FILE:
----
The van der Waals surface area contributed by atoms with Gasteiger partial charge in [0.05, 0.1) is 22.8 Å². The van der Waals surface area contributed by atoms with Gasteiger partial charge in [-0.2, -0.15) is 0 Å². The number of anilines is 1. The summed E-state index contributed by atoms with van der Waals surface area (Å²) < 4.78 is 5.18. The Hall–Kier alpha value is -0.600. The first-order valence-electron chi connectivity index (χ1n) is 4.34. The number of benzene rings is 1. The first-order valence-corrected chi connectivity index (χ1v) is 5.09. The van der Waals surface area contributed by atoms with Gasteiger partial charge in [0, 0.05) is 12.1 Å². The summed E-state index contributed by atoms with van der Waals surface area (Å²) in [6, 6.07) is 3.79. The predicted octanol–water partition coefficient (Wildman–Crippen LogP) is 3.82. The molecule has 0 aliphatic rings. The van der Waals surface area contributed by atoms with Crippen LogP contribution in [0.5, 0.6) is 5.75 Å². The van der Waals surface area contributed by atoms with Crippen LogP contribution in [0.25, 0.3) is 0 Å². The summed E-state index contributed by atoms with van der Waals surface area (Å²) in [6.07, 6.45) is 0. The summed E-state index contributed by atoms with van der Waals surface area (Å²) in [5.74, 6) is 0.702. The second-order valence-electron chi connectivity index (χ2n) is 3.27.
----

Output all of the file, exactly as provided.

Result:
The van der Waals surface area contributed by atoms with Gasteiger partial charge in [0.05, 0.1) is 22.8 Å². The van der Waals surface area contributed by atoms with Gasteiger partial charge in [-0.2, -0.15) is 0 Å². The number of anilines is 1. The summed E-state index contributed by atoms with van der Waals surface area (Å²) < 4.78 is 5.18. The Hall–Kier alpha value is -0.600. The first-order valence-electron chi connectivity index (χ1n) is 4.34. The number of benzene rings is 1. The first-order valence-corrected chi connectivity index (χ1v) is 5.09. The van der Waals surface area contributed by atoms with Gasteiger partial charge in [0, 0.05) is 12.1 Å². The summed E-state index contributed by atoms with van der Waals surface area (Å²) in [6, 6.07) is 3.79. The predicted octanol–water partition coefficient (Wildman–Crippen LogP) is 3.82. The molecule has 0 aliphatic rings. The van der Waals surface area contributed by atoms with Crippen LogP contribution in [0.5, 0.6) is 5.75 Å². The van der Waals surface area contributed by atoms with Crippen LogP contribution in [0.25, 0.3) is 0 Å². The summed E-state index contributed by atoms with van der Waals surface area (Å²) in [6.07, 6.45) is 0. The summed E-state index contributed by atoms with van der Waals surface area (Å²) in [5.74, 6) is 0.702. The second-order valence-electron chi connectivity index (χ2n) is 3.27.